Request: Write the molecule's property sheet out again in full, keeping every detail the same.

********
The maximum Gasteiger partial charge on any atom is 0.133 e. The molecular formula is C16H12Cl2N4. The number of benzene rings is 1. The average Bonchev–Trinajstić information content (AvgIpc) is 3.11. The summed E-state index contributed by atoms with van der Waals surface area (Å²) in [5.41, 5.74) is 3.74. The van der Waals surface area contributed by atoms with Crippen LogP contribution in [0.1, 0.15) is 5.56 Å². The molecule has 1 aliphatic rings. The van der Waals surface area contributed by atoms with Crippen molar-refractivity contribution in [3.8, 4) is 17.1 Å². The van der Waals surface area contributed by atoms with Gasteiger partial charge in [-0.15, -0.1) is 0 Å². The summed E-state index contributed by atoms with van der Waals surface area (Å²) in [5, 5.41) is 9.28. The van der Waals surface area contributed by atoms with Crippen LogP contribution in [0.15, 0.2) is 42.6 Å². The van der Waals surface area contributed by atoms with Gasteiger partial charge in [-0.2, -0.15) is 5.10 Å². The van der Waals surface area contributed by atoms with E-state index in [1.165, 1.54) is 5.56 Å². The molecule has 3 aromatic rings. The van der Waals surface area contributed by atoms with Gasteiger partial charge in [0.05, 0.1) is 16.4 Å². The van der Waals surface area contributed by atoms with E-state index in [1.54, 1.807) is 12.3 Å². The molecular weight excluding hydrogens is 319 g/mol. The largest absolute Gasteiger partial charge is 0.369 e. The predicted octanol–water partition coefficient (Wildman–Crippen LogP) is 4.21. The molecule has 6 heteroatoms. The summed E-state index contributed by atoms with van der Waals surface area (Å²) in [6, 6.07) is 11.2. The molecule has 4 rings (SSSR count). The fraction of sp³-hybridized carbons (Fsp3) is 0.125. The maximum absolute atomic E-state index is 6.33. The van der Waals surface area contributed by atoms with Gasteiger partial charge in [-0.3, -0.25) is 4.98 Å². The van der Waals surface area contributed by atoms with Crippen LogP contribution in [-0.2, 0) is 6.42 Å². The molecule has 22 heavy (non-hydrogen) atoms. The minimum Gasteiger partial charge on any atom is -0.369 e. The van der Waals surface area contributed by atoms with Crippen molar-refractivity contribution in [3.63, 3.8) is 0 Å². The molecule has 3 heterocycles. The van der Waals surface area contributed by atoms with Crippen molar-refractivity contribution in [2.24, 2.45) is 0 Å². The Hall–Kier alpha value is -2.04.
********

The maximum Gasteiger partial charge on any atom is 0.133 e. The molecular formula is C16H12Cl2N4. The number of benzene rings is 1. The average Bonchev–Trinajstić information content (AvgIpc) is 3.11. The summed E-state index contributed by atoms with van der Waals surface area (Å²) in [5.41, 5.74) is 3.74. The van der Waals surface area contributed by atoms with Crippen LogP contribution in [0.1, 0.15) is 5.56 Å². The molecule has 1 aliphatic rings. The van der Waals surface area contributed by atoms with Crippen molar-refractivity contribution in [3.8, 4) is 17.1 Å². The van der Waals surface area contributed by atoms with Gasteiger partial charge in [-0.15, -0.1) is 0 Å². The summed E-state index contributed by atoms with van der Waals surface area (Å²) in [5, 5.41) is 9.28. The van der Waals surface area contributed by atoms with Crippen LogP contribution in [0.15, 0.2) is 42.6 Å². The van der Waals surface area contributed by atoms with Gasteiger partial charge in [-0.2, -0.15) is 5.10 Å². The van der Waals surface area contributed by atoms with E-state index in [1.165, 1.54) is 5.56 Å². The molecule has 3 aromatic rings. The van der Waals surface area contributed by atoms with Gasteiger partial charge in [0.05, 0.1) is 16.4 Å². The van der Waals surface area contributed by atoms with E-state index in [1.54, 1.807) is 12.3 Å². The molecular weight excluding hydrogens is 319 g/mol. The largest absolute Gasteiger partial charge is 0.369 e. The predicted octanol–water partition coefficient (Wildman–Crippen LogP) is 4.21. The molecule has 6 heteroatoms. The summed E-state index contributed by atoms with van der Waals surface area (Å²) in [6, 6.07) is 11.2. The molecule has 4 rings (SSSR count). The fraction of sp³-hybridized carbons (Fsp3) is 0.125. The maximum absolute atomic E-state index is 6.33. The van der Waals surface area contributed by atoms with Gasteiger partial charge in [-0.3, -0.25) is 4.98 Å². The van der Waals surface area contributed by atoms with Crippen LogP contribution in [-0.2, 0) is 6.42 Å². The molecule has 22 heavy (non-hydrogen) atoms. The minimum Gasteiger partial charge on any atom is -0.369 e. The van der Waals surface area contributed by atoms with Crippen molar-refractivity contribution in [3.63, 3.8) is 0 Å². The molecule has 3 heterocycles. The van der Waals surface area contributed by atoms with Crippen molar-refractivity contribution in [2.24, 2.45) is 0 Å². The Hall–Kier alpha value is -2.04.